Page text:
Reader Larry pointed me to WW2D, a 2D, open source, free viewer based on Java and OpenGL technologies. It runs on “any system for which Java VM and JOGL library exist (Windows/Linux/Mac OSX).” Currently, its server includes data from Blue Marble Next Generation (500 m/pixel), LandSat7 (15 m/pixel), USGS Topo Maps, USGS Digital Ortho imagery, USGS Urban Area imagery. And, it’s possible to post your own data and create add-ons to the browser.
There’s a nice table comparing it to World Wind, Google Earth/Local, MSN Virtual Earth, but alas not ArcGIS Explorer (grin). The big one, and I hear this a lot since I circulate in education/academic circles, is the cross platform support. That will kill some of the other players in the education space, my friends tell me.
Who’s behind this effort? Vitaliy Pronkin from Moscow, Russia.
by Adena Schutzberg on 11/03 at 07:00 AM |
Update: 11/3 - removed innappropriate reference to mapstats.com.
Gary at Search Engine Watch notes that Via Virtual Earth (that’s the site by a Microsoft partner) has chosen a winner of its contest which encouraged development on the mapping platform. It’s MapStats which maps visitors to a website, among other things. It’s still in development, so you can’t yet download a copy. Here’s are the stats for one of the sites testing the app.
Somehow I’m not getting that excited about this, perhaps because there are so many other apps that do this. I will commend Via Virtual Earth for explicitly outlining the criteria for the contest:
The $1000 winner was based on:
Ease of use / interaction model
Graphic execution (cool & sexiness factor)
Technical challenges overcome while developing your application
Use of other technologies on application
Number of potential users
by Adena Schutzberg on 11/02 at 09:06 AM |
The crew at Microsoft announced two “lives” today: Windows Live, a series of services that can be integrated together and Office Live, an online version of office. Some suggest this is simply a renaming of Web 2.0 to “live.” In any case, Virtual Earth is part of Windows Live. Says the release:
For example, Richard Frost, founder of RE3W World Wide Ltd., an independent software developer specializing in applications related to commercial real estate, demonstrated today at the briefing how its software utilized Windows Live services, specifically Windows Live(TM) Virtual Earth(TM), to deliver an enhanced experience to commercial real estate professionals. Through the combination of software and services, the RE3W demonstration highlighted how an individual can search satellite images from Windows Live Local powered by Virtual Earth to identify prospective properties while simultaneously accessing and aggregating information from RE3W’s proprietary data and publicly available ownership records and parcel maps.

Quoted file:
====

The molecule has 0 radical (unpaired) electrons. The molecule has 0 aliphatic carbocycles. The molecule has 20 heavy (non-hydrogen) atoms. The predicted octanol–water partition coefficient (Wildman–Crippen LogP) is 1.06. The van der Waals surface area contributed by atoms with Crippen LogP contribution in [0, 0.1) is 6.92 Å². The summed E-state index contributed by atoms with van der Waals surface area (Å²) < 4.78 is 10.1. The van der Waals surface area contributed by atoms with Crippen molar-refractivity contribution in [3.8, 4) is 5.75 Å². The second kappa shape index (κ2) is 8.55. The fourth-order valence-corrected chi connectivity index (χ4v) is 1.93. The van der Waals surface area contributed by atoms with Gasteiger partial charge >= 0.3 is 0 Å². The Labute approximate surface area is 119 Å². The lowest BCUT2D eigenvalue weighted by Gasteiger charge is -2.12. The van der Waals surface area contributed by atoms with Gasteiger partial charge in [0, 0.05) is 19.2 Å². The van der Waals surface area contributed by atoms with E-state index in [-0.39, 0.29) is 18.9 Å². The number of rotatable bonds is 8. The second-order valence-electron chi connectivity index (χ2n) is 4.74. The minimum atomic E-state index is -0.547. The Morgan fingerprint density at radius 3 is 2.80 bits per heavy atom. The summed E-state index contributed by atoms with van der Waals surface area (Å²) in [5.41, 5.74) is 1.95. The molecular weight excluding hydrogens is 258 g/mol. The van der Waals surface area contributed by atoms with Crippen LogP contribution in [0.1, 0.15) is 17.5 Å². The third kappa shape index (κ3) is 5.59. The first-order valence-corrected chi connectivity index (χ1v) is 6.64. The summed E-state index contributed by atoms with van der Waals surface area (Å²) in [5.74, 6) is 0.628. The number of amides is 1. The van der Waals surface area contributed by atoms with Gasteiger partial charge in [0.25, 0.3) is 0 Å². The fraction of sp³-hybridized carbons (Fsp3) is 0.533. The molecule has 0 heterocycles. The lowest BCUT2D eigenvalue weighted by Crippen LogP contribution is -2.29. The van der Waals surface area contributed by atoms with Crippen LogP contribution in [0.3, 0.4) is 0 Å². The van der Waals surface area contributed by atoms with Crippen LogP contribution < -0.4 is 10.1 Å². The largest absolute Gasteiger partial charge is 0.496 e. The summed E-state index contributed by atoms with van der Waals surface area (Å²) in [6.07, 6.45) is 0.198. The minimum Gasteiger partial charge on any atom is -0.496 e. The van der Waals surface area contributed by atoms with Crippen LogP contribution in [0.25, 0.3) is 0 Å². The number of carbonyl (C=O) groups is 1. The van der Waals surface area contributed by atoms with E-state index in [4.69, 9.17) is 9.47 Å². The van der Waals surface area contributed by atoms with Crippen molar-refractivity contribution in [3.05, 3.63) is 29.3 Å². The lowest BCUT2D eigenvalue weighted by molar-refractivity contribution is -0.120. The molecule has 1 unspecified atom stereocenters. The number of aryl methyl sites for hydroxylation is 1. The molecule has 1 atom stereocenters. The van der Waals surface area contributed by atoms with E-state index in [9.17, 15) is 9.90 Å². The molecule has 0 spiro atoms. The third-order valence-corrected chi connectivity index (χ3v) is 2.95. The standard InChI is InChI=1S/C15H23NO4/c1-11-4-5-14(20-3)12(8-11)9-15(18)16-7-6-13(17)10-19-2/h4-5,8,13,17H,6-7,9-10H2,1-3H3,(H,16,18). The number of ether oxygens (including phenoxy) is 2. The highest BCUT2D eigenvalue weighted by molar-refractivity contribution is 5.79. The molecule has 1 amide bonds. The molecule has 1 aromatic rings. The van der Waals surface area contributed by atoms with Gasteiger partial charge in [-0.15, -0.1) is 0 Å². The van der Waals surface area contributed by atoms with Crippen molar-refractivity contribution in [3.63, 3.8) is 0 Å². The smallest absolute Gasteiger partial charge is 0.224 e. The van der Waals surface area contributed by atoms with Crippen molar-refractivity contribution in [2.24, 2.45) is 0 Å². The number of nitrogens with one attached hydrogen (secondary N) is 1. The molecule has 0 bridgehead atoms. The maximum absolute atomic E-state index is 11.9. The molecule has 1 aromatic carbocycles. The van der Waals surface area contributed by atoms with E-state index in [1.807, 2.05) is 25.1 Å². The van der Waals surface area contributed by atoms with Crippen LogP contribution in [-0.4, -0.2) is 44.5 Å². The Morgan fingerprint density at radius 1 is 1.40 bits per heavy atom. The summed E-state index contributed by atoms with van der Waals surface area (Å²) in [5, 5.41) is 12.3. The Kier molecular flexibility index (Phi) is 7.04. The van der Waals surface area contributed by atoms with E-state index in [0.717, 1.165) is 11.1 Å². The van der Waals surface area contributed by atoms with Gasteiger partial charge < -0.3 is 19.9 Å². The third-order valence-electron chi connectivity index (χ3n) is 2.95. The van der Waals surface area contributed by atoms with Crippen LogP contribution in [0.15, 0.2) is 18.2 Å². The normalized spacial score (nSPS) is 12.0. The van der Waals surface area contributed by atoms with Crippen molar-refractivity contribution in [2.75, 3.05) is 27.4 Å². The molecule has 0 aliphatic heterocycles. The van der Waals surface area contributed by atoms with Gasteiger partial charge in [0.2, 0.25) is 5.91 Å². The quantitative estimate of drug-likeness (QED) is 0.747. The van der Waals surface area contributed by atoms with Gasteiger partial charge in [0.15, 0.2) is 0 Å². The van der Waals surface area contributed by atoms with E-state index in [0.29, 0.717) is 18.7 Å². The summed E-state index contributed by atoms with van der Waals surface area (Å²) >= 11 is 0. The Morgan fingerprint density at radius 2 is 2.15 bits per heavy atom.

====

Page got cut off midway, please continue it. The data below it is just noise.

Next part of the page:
At this point, this sounds like a new marketing term for Virtual Earth, nothing more.
by Adena Schutzberg on 11/02 at 07:00 AM |
At the session on Threats in a Era of Transformation at the GEOINT Conference in San Antonio, assistant secretary for information analysis at the Department of Homeland Security (DHS), Charles Allen, pointedly reminded the audience that we "need a shared means and a common understanding of information." Allen was making reference to the fact that there are often different interpretations from the same set of facts and this has contributed to poor vetting of information. Allen has only been in his position for one month and is trying to build a more unified intelligence infrastructure at DHS. But he warned that the United States faces a protracted battle with the current terrorists threats, similar to what the U.S. faced with Soviet-style Communism.
by Joe Francica on 11/01 at 08:36 AM |
An article in the Boston Globe highlights the lack of updates in online and city websites regarding our now-famous Big Dig realignment. The writer contacted Tele Atlas, who confirmed “they continue to update their maps every 90 days in Boston and make no attempt to avoid the tunnels during the Big Dig’s $14.6 billion construction.” Google, which does not create its data and sources it from Tele Atlas and NAVTEQ reportedly updates maps “on average every 18 months.” The icing on the cake? Association of American Geographers Doug Richardson is the source of this statistic: “Nationwide, about one in 50 computer-generated directions goes wayward.”
by Adena Schutzberg on 11/01 at 07:45 AM |